By Richard Gaines
The U.S. House Natural Resources Committee is drafting "a comprehensive" change to the Magnuson-Stevens Act, a fisheries management law, in an attempt to ensure that NOAA makes "informed decisions based on sufficient scientific information," Chairman Doc Hastings has told the Times.
Incorporating elements from a suite of eight bills vetted by the committee last December, the federal legislation has been in construction by committee staff for some time — before a national fishermen's rally at the Capitol last month and an April 3 letter to the committee from 21 House members. Those signers included John Tierney, who represents Cape Ann, and Barney Frank, whose district includes New Bedford.
A mix of about two dozen federal lawmakers of both parties and houses of Congress including Sens. John Kerry and Scott Brown, spoke to the rally of the need for writing flexibility into the Magnuson-Stevens Act.
Along with rewriting parts of and writing inserts to Magnuson, the committee is reported to be struggling with the problem of trying to fix misinterpretations of the overriding fisheries management law by the National Oceanic and Atmospheric Administration.
Crystal Feldman, the committee press secretary, said some problems with fisheries management have been created by NOAA's interpretation of the law and not necessarily by the law itself, and that is harder to fix legislatively.
Similar complaints are at the core of a lawsuit initiated by the fishing ports of New Bedford and Gloucester and industry interests from Maine to North Carolina. That appeal is now before the U.S. First Circuit Court of Appeals in Boston.
In a reply brief filed Wednesday, the plaintiffs wrote that NOAA considers the law "a moving target."
"Where ... Congress deliberately crafted mechanisms to protect fishermen, the agency is not free to implement regulations rendering those protections meaningless," the plaintiffs' attorneys wrote.
They are challenging the legality of the way NOAA and its New England Fishery Management Council introduced a catch share management system to the Northeast groundfishery in 2010 without giving the affected fishermen a referendum, as the 2006 reauthorization of Magnuson requires for limited access allocated fisheries.
NOAA has insisted Congress created an exception for the version of a catch share program crafted for the groundfishery.
The case could pivot on disputes over the intent of Congress when it directed NOAA to do social "and" economic impact studies of the new regimen on the region's fishing ports.
"It has been made very clear at several subcommittee hearings and the full committee hearing held late last year that reforms to the Magnuson-Stevens Fishery Conservation and Management Act are needed," Hastings, R-Wash., wrote in an email to the Times.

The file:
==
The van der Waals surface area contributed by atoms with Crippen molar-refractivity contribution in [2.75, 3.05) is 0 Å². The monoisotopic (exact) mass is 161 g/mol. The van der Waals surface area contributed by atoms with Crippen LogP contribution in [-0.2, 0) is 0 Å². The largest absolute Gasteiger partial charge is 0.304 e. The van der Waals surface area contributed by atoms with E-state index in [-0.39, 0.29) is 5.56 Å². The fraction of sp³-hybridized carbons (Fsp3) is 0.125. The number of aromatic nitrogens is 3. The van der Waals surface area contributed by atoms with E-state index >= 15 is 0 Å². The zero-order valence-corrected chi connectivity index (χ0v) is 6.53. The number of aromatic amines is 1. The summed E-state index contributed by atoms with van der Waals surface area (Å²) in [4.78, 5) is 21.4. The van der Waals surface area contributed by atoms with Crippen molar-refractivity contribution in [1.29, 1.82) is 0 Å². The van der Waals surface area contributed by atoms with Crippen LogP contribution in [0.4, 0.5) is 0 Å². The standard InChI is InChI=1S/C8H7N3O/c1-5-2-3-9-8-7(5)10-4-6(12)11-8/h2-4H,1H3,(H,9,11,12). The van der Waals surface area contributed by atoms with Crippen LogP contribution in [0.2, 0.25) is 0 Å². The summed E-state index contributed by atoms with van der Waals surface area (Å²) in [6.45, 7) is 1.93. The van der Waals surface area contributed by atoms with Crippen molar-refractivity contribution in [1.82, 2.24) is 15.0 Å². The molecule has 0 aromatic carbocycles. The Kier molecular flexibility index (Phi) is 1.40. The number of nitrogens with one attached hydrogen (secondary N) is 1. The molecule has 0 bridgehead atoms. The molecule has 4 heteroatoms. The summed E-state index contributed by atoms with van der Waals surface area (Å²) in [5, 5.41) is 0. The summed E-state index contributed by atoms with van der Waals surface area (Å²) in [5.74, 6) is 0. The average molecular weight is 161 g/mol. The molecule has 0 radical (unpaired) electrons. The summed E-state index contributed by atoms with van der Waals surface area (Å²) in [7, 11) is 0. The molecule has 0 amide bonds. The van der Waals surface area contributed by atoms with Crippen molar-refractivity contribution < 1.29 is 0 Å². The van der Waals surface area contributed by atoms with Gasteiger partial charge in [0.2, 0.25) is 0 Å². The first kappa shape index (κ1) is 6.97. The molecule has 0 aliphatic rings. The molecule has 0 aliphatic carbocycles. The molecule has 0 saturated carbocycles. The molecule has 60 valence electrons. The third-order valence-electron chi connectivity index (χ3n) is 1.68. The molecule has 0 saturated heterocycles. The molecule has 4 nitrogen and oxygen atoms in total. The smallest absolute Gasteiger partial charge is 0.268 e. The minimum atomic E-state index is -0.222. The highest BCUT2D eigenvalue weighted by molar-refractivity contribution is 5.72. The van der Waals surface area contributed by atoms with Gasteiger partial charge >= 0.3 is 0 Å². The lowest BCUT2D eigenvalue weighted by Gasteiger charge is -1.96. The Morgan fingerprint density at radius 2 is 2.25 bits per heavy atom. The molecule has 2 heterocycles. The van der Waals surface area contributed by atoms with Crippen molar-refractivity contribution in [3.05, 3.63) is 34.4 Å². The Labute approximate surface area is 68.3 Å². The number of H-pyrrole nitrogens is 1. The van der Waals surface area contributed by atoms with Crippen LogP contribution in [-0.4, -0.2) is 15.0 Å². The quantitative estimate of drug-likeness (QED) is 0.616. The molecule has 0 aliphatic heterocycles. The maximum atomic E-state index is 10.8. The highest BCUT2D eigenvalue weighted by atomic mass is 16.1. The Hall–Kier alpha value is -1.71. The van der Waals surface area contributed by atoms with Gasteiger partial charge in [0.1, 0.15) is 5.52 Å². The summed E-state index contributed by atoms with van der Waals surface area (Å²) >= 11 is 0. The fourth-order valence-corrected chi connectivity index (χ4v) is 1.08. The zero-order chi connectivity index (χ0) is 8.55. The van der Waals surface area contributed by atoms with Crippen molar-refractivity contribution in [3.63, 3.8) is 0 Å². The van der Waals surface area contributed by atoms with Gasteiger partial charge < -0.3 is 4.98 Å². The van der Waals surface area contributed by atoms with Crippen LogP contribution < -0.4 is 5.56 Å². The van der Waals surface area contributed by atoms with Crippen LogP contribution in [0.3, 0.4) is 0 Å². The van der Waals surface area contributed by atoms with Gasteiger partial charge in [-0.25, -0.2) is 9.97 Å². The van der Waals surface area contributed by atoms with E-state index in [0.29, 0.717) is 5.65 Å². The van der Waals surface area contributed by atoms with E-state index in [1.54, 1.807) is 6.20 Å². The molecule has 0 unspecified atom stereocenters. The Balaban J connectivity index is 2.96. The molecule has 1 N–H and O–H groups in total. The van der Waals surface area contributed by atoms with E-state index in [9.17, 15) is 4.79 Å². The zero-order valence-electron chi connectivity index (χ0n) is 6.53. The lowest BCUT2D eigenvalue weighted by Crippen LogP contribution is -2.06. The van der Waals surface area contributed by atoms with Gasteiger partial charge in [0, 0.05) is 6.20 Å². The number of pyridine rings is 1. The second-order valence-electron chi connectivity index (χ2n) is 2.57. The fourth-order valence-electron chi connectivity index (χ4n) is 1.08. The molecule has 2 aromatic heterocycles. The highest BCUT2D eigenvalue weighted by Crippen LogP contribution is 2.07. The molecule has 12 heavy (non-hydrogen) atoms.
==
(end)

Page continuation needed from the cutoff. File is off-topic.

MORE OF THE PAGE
Referring to the eight bills vetted before the Natural Resources Committee, Hastings added that "we are working to incorporate these amendments into one comprehensive bill that will modify the Magnuson-Stevens Act so that fish stocks remain plentiful while jobs and the commercial and recreational industries are protected.
"The committee will continue to work with representatives, the fishing industry and local communities as we move forward with legislation to improve the Magnuson-Stevens Act," Hastings said.
In his opening statement at the Dec. 1 committee hearing for the eight bills, Hastings said that NOAA and its regional councils were being "overly cautionary" in their hedging against uncertainty in setting "artificially low harvest levels."
In New England, Brian Rothschild, the distinguished academic and research scientist at University of Massachusetts Dartmouth, told the rally at the Capitol last month excessively conservative buffers was costing New England fishermen 60,000 metric tons of fish a year. "Buffer guesswork costs the New England economy about $200 million at the dock," he said in prepared remarks.
Pushing the bill out of committee and through the House before Congress recesses for the summer run-up to the presidential and congressional elections is not assured, but with Democrats in the Senate majority, is about the best the Magnuson reformers are hoping for this year.
Green groups associated with Lubchenco oppose the effort. Congressman Edward Markey of Malden, the ranking Democrat on the Natural Resources Committee, and NOAA leaders argue that Magnuson already allows sufficient flexibility from rigid 10-year rebuilding limits written into it.
"In evaluating the bills, we should consider whether each bill supports strong science in fisheries management and respects the regional expertise that makes councils the appropriate place for making decisions," Markey said in an email. "Current law already provides flexibility that is being used. Over 50 percent of stocks have rebuilding time lines over 10 years."
The main flexibility bills were filed by Democrat Frank Pallone and Republican Jon Runyan of New Jersey.
"Poor, outdated science, overly cautious decision-making and top-down flawed fishery management plans have all conspired to drive many of our struggling fishermen out of business and have damaged coastal economies," Runyan said in his testimony to the Natural Resources Committee."
Richard Gaines can be reached at 978-283-7000 x3451, or email@example.com.